Book Excerpt: How The US Military Professionalized In The Early 19th Century

The Long March
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The year 1817 marked a dramatic transformation in the U.S. military establishment.  

After several people turned down President James Monroe’s offer of secretary of war, he then asked the brilliant South Carolinian John C. Calhoun.  The former War Hawk seized the appointment as an opportunity to demonstrate his administrative ability and further his case for the presidency. As secretary of war, Calhoun linked a military agenda with his nationalist policies, securing the status of the Army in the minds of politicians and the public.  While Hamilton had sought a strong standing army to bolster the federal government and the Federalist Party, Calhoun carved a place for the Army and Navy within the larger framework of economic development and territorial expansion.

Calhoun proposed interrelated policies: a high protective tariff to foster the development of domestic industries, generate tax revenues, and create jobs; internal improvements to facilitate transportation, thereby reducing the prices of goods and tying the West economically with the older states; and a more powerful central government to promote economic development and expansion. As secretary of war, Calhoun viewed these policies from a military perspective. Domestic industries would encourage economic independence in wartime, and high tariff revenues would finance roads, canals, and a larger military force. Coastal fortifications and the construction of more frigates would protect American commerce and strengthen national defense. On the frontier, internal improvements would speed the movement of troops to hotspots, and a more elaborate frontier-fort system would protect citizens and develop a local infrastructure to service the troops there.  When Congress sought cuts, he proposed an expansible army plan that would maintain the strength of commissioned and noncommissioned officers and would reduce the number of privates to a minimum. In a crisis, the Army could mobilize to a force of 20,000 by bringing in recruits (a tight-fisted Congress rejected it).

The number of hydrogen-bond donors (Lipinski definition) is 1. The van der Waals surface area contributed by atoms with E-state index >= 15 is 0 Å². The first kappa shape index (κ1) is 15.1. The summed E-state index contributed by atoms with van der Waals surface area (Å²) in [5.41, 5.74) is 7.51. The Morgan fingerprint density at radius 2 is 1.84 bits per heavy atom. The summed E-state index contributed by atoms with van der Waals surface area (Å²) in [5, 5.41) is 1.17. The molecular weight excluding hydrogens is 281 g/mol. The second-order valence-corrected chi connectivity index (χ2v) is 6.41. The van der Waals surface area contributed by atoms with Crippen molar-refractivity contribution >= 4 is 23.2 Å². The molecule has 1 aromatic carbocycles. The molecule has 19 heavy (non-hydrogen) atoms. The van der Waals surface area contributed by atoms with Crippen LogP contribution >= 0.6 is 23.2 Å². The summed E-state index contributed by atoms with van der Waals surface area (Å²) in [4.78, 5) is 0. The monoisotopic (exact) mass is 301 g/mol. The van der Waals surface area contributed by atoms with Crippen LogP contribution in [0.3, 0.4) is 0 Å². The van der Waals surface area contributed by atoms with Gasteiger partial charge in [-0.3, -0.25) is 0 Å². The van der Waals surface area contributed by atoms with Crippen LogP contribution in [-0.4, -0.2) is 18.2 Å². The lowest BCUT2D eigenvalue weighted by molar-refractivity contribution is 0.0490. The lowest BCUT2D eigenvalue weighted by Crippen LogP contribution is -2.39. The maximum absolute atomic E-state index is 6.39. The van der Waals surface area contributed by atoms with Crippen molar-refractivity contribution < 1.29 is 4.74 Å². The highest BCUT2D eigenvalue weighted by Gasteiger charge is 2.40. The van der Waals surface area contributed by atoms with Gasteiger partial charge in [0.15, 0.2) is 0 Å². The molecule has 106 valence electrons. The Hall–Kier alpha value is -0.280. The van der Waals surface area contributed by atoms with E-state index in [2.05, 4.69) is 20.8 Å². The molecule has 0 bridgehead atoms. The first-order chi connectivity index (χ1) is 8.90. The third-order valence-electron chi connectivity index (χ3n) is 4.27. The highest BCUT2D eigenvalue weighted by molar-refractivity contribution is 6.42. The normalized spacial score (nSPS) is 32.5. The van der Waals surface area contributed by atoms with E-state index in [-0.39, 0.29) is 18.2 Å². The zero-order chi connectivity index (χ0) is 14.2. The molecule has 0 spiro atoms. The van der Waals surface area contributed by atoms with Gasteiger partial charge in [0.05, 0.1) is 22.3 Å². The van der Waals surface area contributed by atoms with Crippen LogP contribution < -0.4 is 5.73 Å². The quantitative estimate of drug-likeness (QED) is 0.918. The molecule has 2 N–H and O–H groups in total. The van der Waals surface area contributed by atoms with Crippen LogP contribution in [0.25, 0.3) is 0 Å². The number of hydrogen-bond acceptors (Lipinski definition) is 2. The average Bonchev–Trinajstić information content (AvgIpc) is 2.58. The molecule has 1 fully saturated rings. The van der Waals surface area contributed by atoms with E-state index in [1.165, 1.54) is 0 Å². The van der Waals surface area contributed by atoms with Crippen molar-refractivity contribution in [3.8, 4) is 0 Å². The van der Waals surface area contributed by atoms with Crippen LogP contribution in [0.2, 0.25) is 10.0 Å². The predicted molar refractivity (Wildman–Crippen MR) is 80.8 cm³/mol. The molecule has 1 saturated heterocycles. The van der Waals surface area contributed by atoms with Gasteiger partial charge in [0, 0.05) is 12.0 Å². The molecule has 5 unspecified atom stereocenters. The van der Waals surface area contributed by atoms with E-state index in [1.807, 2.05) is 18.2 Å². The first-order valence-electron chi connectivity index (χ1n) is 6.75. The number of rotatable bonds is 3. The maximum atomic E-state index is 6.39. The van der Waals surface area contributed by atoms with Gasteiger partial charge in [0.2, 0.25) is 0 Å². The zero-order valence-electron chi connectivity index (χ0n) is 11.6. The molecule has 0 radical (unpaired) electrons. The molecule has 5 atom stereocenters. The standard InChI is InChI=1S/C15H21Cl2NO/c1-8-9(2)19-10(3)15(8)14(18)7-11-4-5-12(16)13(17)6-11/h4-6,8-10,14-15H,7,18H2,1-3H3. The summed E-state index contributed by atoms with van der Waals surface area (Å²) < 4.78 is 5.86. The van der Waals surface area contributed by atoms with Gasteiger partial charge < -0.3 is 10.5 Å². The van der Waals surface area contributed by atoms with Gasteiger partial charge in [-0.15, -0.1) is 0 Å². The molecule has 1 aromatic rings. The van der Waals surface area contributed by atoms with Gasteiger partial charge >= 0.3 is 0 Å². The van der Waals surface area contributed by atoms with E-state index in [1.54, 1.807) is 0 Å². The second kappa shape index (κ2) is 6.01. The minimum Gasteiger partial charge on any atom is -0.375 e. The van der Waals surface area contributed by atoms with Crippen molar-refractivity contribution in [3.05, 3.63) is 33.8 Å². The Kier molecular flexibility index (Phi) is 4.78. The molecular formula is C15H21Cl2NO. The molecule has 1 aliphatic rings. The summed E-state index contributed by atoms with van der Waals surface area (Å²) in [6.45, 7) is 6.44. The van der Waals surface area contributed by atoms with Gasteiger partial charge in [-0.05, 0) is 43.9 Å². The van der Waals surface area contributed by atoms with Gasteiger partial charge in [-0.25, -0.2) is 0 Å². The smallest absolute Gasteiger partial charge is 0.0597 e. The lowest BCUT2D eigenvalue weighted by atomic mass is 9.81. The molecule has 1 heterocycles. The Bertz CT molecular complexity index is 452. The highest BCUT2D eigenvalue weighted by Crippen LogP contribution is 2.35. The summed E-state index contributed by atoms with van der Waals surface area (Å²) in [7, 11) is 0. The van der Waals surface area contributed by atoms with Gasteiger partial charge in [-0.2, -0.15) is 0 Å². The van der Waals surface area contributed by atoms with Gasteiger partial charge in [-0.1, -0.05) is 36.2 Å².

Calhoun upgraded professionalism by creating a Surgeon General and a Judge Advocate General to improve medical care and justice and streamlined a confused dual command structure and directed the flow of information along a direct chain of command.  By linking the military establishment with national goals, Calhoun placed the Army and Navy on more secure footing and instituted important improvements.

Also in 1817, Maj. Sylvanus Thayer assumed the reins as superintendent of the U.S. Military Academy at West Point.  After studying at French military schools, Thayer guided the Academy for sixteen years and instituted changes in curriculum and instruction that remain in place today, earning him the sobriquet “Father of West Point.”  He emphasized engineering and the military art, established small class sizes with daily recitations and grading, and instituted the infamous demerit system.

With an eye for talent, Thayer brought in quality instructors to teach at West Point, the most famous of whom was Dennis Hart Mahan.   A professor of engineering, Mahan authored numerous military books and treatises, was a disciple of Antoine Henri, Baron de Jomini’s writings on Napoleon, and founded the Napoleon Club, in which instructors presented papers on warfare.   Collectively, Thayer, Mahan, and numerous other professors laid the foundation for the rise of military professionalism through instruction and inspiration, imbuing selected cadets with a passion to improve themselves and their chosen career.

The definition of professionalism has expanded over time, and few eighteenth and nineteenth-century officers would meet modern standards. But a profession is first and foremost an identity. Individuals perceive themselves as professional and others recognize them as such.

Within two decades of Thayer’s arrival, a majority of the officer corps was West Point graduates.  That educational experience forged a bond and an intellectual foundation as they performed their duties.  While many officers exhibited little interest in enhancing their knowledge and skills, others read materials, toured U.S. and European battlefields, discussed professional issues, attempted to improve weapons and equipment, and even published on military subjects.  

Thus, the combination of Calhoun’s policies and the evolution of West Point laid the foundation for a more professional Regular Army.

From The American Military: A Concise History, by Joseph T. Glatthaar. Copyright © 2018 by Oxford University Press and published by Oxford University Press. All rights reserved.

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